My Lords, this is clearly a public health crisis, with 40,000 people dying prematurely in the UK every year because of air pollution and many more suffering from respiratory and cardiovascular diseases. The reason that the Minister has given why this needs to be delayed does not stand proper scrutiny, because here we face a genuine public health crisis, which is a legitimate reason for the purdah rules to be put aside. Given that the department has shilly-shallied about producing its 25-year plan for the environment, it is very good at talking the talk on protecting the environment, but it is not good at walking the walk.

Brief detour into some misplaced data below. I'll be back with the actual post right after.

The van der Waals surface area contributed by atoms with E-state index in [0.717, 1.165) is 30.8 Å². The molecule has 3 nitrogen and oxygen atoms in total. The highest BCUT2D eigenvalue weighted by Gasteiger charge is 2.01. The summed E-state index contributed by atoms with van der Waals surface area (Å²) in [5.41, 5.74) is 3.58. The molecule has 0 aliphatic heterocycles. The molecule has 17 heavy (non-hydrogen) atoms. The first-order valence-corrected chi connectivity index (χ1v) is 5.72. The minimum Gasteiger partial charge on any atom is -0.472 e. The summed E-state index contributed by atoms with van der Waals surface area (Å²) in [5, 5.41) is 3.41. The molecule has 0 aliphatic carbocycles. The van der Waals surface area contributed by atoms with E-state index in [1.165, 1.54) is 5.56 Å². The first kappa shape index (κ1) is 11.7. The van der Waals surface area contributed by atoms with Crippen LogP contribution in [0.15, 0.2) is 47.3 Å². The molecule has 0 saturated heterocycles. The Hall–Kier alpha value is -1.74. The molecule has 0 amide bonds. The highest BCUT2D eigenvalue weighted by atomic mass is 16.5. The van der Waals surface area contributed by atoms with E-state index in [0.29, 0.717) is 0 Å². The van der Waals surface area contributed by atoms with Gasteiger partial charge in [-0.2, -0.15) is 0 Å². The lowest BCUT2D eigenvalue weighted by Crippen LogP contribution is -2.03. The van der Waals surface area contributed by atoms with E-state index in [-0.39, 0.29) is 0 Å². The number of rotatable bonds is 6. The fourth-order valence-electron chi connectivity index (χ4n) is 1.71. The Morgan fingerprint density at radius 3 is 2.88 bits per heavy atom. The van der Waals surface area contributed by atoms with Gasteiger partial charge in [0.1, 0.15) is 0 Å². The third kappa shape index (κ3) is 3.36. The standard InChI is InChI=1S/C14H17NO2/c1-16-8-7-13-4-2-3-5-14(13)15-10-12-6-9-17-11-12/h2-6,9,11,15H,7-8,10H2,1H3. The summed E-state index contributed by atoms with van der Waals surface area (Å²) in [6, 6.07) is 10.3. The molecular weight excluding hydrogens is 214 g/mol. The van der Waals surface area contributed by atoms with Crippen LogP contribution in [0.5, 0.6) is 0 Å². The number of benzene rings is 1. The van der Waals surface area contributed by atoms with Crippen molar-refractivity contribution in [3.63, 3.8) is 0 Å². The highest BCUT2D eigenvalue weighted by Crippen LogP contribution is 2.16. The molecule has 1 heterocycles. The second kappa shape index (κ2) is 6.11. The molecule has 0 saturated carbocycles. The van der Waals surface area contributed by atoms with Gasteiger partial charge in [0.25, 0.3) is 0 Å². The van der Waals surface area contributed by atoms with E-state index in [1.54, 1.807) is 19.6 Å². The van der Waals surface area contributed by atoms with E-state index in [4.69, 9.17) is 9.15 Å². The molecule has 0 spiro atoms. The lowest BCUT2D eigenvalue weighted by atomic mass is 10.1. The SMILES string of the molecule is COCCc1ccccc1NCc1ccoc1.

I have two quick questions for the Minister. First, does he accept that after Brexit, when we no longer have the European Union obligations, we need firm air quality targets in UK law to hold the Government to account? Secondly, what comfort can the Minister give to both parliamentarians and the public on the question that, in the absence of the European Union, there is no alternative to costly judicial reviews for the public to hold the Government to account on the crisis of air pollution?